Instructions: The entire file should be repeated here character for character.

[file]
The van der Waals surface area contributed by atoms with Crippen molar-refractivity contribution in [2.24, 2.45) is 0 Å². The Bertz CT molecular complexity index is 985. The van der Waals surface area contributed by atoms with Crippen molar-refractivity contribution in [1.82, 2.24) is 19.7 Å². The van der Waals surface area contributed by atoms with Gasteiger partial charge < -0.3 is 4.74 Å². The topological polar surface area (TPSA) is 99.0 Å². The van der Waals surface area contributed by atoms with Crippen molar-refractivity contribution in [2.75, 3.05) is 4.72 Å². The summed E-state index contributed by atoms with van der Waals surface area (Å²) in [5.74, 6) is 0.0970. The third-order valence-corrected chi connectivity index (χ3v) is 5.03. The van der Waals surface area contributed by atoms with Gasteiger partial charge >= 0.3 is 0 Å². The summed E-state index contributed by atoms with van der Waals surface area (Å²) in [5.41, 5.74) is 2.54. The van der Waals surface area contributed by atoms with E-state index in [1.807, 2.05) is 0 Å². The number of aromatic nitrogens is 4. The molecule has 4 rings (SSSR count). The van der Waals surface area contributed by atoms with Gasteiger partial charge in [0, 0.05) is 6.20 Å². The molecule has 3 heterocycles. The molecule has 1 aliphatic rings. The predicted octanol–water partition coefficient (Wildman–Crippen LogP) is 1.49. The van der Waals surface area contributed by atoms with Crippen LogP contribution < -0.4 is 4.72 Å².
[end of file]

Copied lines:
The van der Waals surface area contributed by atoms with Crippen molar-refractivity contribution in [2.24, 2.45) is 0 Å². The Bertz CT molecular complexity index is 985. The van der Waals surface area contributed by atoms with Crippen molar-refractivity contribution in [1.82, 2.24) is 19.7 Å². The van der Waals surface area contributed by atoms with Gasteiger partial charge < -0.3 is 4.74 Å². The topological polar surface area (TPSA) is 99.0 Å². The van der Waals surface area contributed by atoms with Crippen molar-refractivity contribution in [2.75, 3.05) is 4.72 Å². The summed E-state index contributed by atoms with van der Waals surface area (Å²) in [5.74, 6) is 0.0970. The third-order valence-corrected chi connectivity index (χ3v) is 5.03. The van der Waals surface area contributed by atoms with Gasteiger partial charge >= 0.3 is 0 Å². The summed E-state index contributed by atoms with van der Waals surface area (Å²) in [5.41, 5.74) is 2.54. The van der Waals surface area contributed by atoms with E-state index in [1.807, 2.05) is 0 Å². The number of aromatic nitrogens is 4. The molecule has 4 rings (SSSR count). The van der Waals surface area contributed by atoms with Gasteiger partial charge in [0, 0.05) is 6.20 Å². The molecule has 3 heterocycles. The molecule has 1 aliphatic rings. The predicted octanol–water partition coefficient (Wildman–Crippen LogP) is 1.49. The van der Waals surface area contributed by atoms with Crippen LogP contribution < -0.4 is 4.72 Å².